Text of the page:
During wound healing or tissue injury repair, after platelets begin the coagulation process, monocytes infiltrate the injury or wound and start to differentiate into macrophages. At this point, macrophages become the predominant cell population in the inflammatory phase of wound healing. Biological significance of hypoxic adaptation of macrophages has been investigated utilizing a macrophage-specific HIF-1α knockout animal model (Cramer et al., 2003). HIF-1α-null macrophages displayed impaired recruitment into inflamed areas, metabolic dysfunction characterized by ATP depletion, and decreased bactericidal capacity indicating that HIF-1α activation is an essential determinant for macrophage survival and function in hypoxic injury microenvironments.

The inflammatory phase of wound healing is also governed by macrophage-derived reactive oxygen species (ROS). Although the rise in ROS production is the main defense against bacterial infection by acting as intracellular signaling mediators which activate cytokine activity and angiogenesis, a balance within the injured tissue must be maintained because high levels of the ROS can further damage the area due to the high reactivity of the molecules. Indeed, chronic non-healing wounds have demonstrated over production of ROS resulting in oxidative stress within the tissue (Schafer and Werner, 2008). In this regard, HIF-1-mediated switching to glycolytic metabolism from mitochondrial oxidative respiration in the hypoxic macrophages may be important for preventing the excess generation of ROS and impaired wound resolution (Kim et al., 2006). In addition, in response to hypoxia, macrophages release chemotactic factors and secrete growth factors important for cell migration and proliferation leading to tissue repair. Macrophage-secreted growth factors such as VEGF, platelet-derived growth factor (PDGF), fibroblast growth factor (FGF), transforming growth factor-α (TGF-α), and TGF-β have been reported to be induced by hypoxia (Murdoch et al., 2005). In addition to being a chemoattractant for monocytes, macrophages, and neutrophils, PDGF has been shown to induce mitosis in fibroblasts and smooth muscle cells in vitro. Endothelial cell migration as well as fibroblast migration and deposition of extracellular matrix proteins (e.g. collagen) are induced by TGF-β secreted by macrophages and these events lead to the formation of granulation tissue (Li et al., 2007). These studies highlight the prominent implications of macrophage hypoxic responses in the wound healing process.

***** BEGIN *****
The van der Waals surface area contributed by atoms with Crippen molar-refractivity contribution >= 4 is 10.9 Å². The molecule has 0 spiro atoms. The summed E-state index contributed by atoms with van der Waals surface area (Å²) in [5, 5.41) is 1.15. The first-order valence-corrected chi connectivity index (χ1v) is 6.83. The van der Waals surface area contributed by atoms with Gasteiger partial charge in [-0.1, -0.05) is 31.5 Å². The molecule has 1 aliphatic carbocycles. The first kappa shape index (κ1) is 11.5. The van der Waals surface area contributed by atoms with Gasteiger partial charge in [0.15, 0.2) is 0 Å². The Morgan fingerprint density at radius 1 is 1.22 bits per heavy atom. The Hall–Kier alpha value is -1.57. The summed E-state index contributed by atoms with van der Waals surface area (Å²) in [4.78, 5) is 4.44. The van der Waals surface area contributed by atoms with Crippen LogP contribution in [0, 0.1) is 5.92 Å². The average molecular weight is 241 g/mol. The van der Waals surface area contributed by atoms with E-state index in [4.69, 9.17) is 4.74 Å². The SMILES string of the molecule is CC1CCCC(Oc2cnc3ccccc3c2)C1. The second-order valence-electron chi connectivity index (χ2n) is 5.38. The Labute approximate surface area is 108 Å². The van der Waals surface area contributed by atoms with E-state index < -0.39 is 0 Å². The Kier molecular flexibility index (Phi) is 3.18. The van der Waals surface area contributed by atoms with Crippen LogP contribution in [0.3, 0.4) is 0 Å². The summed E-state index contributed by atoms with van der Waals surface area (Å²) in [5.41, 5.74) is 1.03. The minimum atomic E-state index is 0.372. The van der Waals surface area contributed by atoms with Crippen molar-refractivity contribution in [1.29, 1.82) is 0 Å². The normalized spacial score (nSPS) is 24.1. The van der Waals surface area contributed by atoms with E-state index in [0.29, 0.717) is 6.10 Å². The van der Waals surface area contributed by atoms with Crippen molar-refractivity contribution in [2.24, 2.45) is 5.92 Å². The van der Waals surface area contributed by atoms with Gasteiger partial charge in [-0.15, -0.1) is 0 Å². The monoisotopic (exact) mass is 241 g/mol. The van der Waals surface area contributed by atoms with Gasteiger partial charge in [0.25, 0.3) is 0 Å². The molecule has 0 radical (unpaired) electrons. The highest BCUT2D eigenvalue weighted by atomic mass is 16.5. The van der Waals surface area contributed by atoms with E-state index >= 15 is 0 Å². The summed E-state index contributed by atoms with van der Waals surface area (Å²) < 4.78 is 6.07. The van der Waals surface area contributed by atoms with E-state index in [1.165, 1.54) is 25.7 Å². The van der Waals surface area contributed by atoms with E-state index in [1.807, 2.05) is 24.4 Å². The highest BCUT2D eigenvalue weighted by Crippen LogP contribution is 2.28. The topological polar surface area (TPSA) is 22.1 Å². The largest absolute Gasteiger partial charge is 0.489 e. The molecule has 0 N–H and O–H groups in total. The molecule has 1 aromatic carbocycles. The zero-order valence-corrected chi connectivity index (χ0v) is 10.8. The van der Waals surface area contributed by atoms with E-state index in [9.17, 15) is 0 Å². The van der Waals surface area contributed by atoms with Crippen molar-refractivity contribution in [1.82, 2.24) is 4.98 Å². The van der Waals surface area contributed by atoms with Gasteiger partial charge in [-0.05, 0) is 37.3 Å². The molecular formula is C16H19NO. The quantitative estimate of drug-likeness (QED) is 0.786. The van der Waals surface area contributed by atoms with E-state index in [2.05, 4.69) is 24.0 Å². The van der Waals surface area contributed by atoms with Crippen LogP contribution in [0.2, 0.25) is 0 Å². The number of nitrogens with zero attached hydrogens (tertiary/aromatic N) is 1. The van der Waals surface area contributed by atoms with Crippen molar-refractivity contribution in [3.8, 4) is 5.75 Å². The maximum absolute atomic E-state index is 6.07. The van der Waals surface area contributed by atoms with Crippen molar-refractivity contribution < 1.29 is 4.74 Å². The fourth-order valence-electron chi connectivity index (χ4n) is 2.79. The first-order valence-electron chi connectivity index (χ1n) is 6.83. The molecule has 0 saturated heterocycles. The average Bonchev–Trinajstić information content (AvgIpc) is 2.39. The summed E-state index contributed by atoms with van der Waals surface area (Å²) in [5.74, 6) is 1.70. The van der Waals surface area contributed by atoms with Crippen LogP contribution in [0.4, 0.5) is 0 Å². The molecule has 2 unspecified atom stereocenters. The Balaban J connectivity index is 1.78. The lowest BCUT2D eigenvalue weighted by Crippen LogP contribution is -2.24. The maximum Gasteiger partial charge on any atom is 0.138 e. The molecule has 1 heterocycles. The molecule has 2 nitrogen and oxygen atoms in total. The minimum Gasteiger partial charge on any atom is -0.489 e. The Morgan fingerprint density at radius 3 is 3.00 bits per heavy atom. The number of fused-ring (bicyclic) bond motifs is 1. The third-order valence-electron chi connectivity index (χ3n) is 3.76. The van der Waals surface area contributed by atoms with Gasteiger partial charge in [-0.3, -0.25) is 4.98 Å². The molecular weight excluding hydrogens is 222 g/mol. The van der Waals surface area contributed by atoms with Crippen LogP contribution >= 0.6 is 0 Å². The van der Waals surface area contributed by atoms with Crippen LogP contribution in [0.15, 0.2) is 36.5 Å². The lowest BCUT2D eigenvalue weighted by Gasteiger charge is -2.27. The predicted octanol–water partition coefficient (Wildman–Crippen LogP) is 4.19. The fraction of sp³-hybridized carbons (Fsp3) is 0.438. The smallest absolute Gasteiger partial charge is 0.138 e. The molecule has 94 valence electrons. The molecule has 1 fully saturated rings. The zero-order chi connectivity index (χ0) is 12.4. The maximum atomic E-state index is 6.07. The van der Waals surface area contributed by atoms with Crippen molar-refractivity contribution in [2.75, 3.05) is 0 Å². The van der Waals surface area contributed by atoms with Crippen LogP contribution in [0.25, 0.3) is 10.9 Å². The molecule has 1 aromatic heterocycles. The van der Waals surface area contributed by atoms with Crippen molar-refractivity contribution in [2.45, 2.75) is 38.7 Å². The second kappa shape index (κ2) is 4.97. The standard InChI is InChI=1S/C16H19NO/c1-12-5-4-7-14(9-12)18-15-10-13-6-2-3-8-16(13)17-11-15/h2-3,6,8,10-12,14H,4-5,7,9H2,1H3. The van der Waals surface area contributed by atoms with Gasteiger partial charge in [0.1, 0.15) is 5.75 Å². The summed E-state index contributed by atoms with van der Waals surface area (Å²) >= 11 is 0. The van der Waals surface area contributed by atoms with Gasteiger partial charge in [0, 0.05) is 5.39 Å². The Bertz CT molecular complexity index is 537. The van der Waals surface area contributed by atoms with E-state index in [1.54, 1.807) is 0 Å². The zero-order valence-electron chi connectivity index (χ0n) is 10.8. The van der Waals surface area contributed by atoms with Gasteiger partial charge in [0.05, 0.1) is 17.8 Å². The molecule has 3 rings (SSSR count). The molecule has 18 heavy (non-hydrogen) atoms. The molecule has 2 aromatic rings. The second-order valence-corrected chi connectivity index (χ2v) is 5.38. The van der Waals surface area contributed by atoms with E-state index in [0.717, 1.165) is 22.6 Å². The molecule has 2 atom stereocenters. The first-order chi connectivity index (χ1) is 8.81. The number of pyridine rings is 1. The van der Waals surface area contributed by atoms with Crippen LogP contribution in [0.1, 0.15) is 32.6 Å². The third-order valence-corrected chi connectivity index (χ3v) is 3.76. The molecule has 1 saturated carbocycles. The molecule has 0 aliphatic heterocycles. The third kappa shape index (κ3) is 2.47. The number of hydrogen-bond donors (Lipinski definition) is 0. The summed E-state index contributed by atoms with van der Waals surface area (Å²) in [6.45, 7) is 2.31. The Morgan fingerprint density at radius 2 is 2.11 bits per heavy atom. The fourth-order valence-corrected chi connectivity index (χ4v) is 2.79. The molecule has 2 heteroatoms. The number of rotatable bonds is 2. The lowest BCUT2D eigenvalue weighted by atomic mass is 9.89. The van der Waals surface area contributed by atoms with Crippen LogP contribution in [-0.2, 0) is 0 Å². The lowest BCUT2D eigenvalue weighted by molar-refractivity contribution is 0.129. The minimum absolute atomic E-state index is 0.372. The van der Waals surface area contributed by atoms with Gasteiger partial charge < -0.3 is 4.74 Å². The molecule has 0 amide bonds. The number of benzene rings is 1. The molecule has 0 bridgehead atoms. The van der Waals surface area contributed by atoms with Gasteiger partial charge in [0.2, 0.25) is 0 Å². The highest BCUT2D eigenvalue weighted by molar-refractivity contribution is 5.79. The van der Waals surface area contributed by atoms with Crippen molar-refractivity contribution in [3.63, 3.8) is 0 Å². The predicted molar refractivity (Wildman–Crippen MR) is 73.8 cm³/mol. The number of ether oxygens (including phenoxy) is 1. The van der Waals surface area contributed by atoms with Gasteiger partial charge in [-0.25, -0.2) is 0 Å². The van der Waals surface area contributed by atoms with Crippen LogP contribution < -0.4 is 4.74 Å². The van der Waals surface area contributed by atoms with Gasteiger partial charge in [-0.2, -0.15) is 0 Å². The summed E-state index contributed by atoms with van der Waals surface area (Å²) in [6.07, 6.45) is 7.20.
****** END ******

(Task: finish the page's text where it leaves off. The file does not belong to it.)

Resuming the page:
The proliferative phase of wound healing consists of several processes: angiogenesis and vasculogenesis to reestablish blood supply to the injured tissue; fibroplasia, the formation of fibrous tissue, which contributes to granulation tissue development; re-epithelialization driven by keratinocyte proliferation and migration; and wound contraction mediated by myofibroblasts. Healing tissue requires new blood vessel growth, via angiogenesis and vasculogenesis, to re-establish the vasculature necessary to deliver oxygen and nutrients to the injured tissue. Hypoxia, through the accumulation of HIF-1α and formation of the HIF complex, activates several angiogenic growth factor genes including VEGF, angiopoietin 2 (ANGPT2), and stromal cell-derived factor-1 (SDF-1) (Ceradini et al., 2004; Forsythe et al., 1996; Pichiule et al., 2004; Yamakawa et al., 2003). Multiple cell types, including fibroblasts and endothelial cells, additionally produce VEGF, the key mediator of angiogenesis. Work by Ahluwalia and Tarnawski provides evidence that HIF-1α increases in endothelial cells that line newly formed capillaries and that it co-localizes with VEGF in these cells (Ahluwalia and Tarnawski, 2012). Angiogenesis is also stimulated by the secretion of cytokines by macrophages (Murdoch et al., 2005), the low-oxygen tension resulting from the hypoxic microenvironment, and the increased lactic acid within the tissue resulting from the high metabolic demands of the cellular influx into the damaged tissue area (Remensnyder and Majno, 1968; Taraboletti et al., 2006). The activation of angiogenesis allows for the re-establishment of vasculature within the injured tissue site enhancing its capacity to heal.